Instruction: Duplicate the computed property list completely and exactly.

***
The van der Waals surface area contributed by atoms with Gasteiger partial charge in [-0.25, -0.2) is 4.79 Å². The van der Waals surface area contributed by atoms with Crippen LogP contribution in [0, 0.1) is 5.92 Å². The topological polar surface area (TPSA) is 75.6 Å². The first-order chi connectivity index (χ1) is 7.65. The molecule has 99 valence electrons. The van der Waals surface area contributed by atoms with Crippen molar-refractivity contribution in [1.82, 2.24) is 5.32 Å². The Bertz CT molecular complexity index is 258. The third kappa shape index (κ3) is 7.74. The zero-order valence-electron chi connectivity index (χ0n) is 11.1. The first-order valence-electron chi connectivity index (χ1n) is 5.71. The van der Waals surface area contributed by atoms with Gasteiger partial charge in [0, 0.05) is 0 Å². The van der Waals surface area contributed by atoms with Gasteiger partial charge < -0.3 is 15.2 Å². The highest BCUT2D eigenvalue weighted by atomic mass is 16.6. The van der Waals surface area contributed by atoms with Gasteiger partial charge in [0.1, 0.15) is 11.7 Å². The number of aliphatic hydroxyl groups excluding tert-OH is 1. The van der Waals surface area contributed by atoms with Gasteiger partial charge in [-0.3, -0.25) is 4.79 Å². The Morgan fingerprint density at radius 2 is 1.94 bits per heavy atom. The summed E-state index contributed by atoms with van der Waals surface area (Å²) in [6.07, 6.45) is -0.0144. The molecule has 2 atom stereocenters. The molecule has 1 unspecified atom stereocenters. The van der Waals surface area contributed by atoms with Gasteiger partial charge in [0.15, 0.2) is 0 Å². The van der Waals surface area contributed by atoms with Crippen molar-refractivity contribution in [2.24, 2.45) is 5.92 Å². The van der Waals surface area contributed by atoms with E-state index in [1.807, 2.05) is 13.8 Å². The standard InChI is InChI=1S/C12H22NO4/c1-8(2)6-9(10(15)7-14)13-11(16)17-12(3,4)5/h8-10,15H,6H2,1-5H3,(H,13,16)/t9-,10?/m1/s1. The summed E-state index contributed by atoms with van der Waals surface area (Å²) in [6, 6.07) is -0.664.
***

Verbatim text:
The van der Waals surface area contributed by atoms with Gasteiger partial charge in [-0.25, -0.2) is 4.79 Å². The van der Waals surface area contributed by atoms with Crippen LogP contribution in [0, 0.1) is 5.92 Å². The topological polar surface area (TPSA) is 75.6 Å². The first-order chi connectivity index (χ1) is 7.65. The molecule has 99 valence electrons. The van der Waals surface area contributed by atoms with Crippen molar-refractivity contribution in [1.82, 2.24) is 5.32 Å². The Bertz CT molecular complexity index is 258. The third kappa shape index (κ3) is 7.74. The zero-order valence-electron chi connectivity index (χ0n) is 11.1. The first-order valence-electron chi connectivity index (χ1n) is 5.71. The van der Waals surface area contributed by atoms with Gasteiger partial charge in [0, 0.05) is 0 Å². The van der Waals surface area contributed by atoms with Gasteiger partial charge < -0.3 is 15.2 Å². The highest BCUT2D eigenvalue weighted by atomic mass is 16.6. The van der Waals surface area contributed by atoms with Gasteiger partial charge in [0.1, 0.15) is 11.7 Å². The number of aliphatic hydroxyl groups excluding tert-OH is 1. The van der Waals surface area contributed by atoms with Gasteiger partial charge in [-0.3, -0.25) is 4.79 Å². The Morgan fingerprint density at radius 2 is 1.94 bits per heavy atom. The summed E-state index contributed by atoms with van der Waals surface area (Å²) in [6.07, 6.45) is -0.0144. The molecule has 2 atom stereocenters. The molecule has 1 unspecified atom stereocenters. The van der Waals surface area contributed by atoms with Gasteiger partial charge in [0.15, 0.2) is 0 Å². The van der Waals surface area contributed by atoms with Crippen molar-refractivity contribution in [2.24, 2.45) is 5.92 Å². The van der Waals surface area contributed by atoms with E-state index in [1.807, 2.05) is 13.8 Å². The standard InChI is InChI=1S/C12H22NO4/c1-8(2)6-9(10(15)7-14)13-11(16)17-12(3,4)5/h8-10,15H,6H2,1-5H3,(H,13,16)/t9-,10?/m1/s1. The summed E-state index contributed by atoms with van der Waals surface area (Å²) in [6, 6.07) is -0.664.